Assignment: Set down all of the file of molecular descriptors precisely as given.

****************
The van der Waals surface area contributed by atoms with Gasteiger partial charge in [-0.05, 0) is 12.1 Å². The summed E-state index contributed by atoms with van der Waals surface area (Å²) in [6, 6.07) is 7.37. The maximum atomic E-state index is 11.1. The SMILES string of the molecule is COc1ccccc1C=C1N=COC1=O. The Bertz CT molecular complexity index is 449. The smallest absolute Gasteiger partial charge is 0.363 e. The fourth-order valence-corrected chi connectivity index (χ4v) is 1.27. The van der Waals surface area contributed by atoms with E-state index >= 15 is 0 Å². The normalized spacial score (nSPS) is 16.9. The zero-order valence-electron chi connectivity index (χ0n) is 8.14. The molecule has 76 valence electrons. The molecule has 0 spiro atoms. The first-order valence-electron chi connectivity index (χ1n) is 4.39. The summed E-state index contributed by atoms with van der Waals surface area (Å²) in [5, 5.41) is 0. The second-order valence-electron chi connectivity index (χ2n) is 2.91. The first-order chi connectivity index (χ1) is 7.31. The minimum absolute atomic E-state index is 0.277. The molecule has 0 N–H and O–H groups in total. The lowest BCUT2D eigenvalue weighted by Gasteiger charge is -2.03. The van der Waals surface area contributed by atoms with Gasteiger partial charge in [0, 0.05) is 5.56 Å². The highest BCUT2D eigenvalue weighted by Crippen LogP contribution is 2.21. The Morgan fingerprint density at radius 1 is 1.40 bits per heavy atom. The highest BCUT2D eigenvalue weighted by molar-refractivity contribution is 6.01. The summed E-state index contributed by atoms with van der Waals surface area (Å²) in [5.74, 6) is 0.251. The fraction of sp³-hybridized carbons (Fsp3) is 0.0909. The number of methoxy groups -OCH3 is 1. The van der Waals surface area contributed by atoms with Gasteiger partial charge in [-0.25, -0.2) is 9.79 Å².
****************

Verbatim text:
The van der Waals surface area contributed by atoms with Gasteiger partial charge in [-0.05, 0) is 12.1 Å². The summed E-state index contributed by atoms with van der Waals surface area (Å²) in [6, 6.07) is 7.37. The maximum atomic E-state index is 11.1. The SMILES string of the molecule is COc1ccccc1C=C1N=COC1=O. The Bertz CT molecular complexity index is 449. The smallest absolute Gasteiger partial charge is 0.363 e. The fourth-order valence-corrected chi connectivity index (χ4v) is 1.27. The van der Waals surface area contributed by atoms with E-state index >= 15 is 0 Å². The normalized spacial score (nSPS) is 16.9. The zero-order valence-electron chi connectivity index (χ0n) is 8.14. The molecule has 76 valence electrons. The molecule has 0 spiro atoms. The first-order valence-electron chi connectivity index (χ1n) is 4.39. The summed E-state index contributed by atoms with van der Waals surface area (Å²) in [5, 5.41) is 0. The second-order valence-electron chi connectivity index (χ2n) is 2.91. The first-order chi connectivity index (χ1) is 7.31. The minimum absolute atomic E-state index is 0.277. The molecule has 0 N–H and O–H groups in total. The lowest BCUT2D eigenvalue weighted by Gasteiger charge is -2.03. The van der Waals surface area contributed by atoms with Gasteiger partial charge in [0, 0.05) is 5.56 Å². The highest BCUT2D eigenvalue weighted by Crippen LogP contribution is 2.21. The Morgan fingerprint density at radius 1 is 1.40 bits per heavy atom. The highest BCUT2D eigenvalue weighted by molar-refractivity contribution is 6.01. The summed E-state index contributed by atoms with van der Waals surface area (Å²) in [5.74, 6) is 0.251. The fraction of sp³-hybridized carbons (Fsp3) is 0.0909. The number of methoxy groups -OCH3 is 1. The van der Waals surface area contributed by atoms with Gasteiger partial charge in [-0.25, -0.2) is 9.79 Å².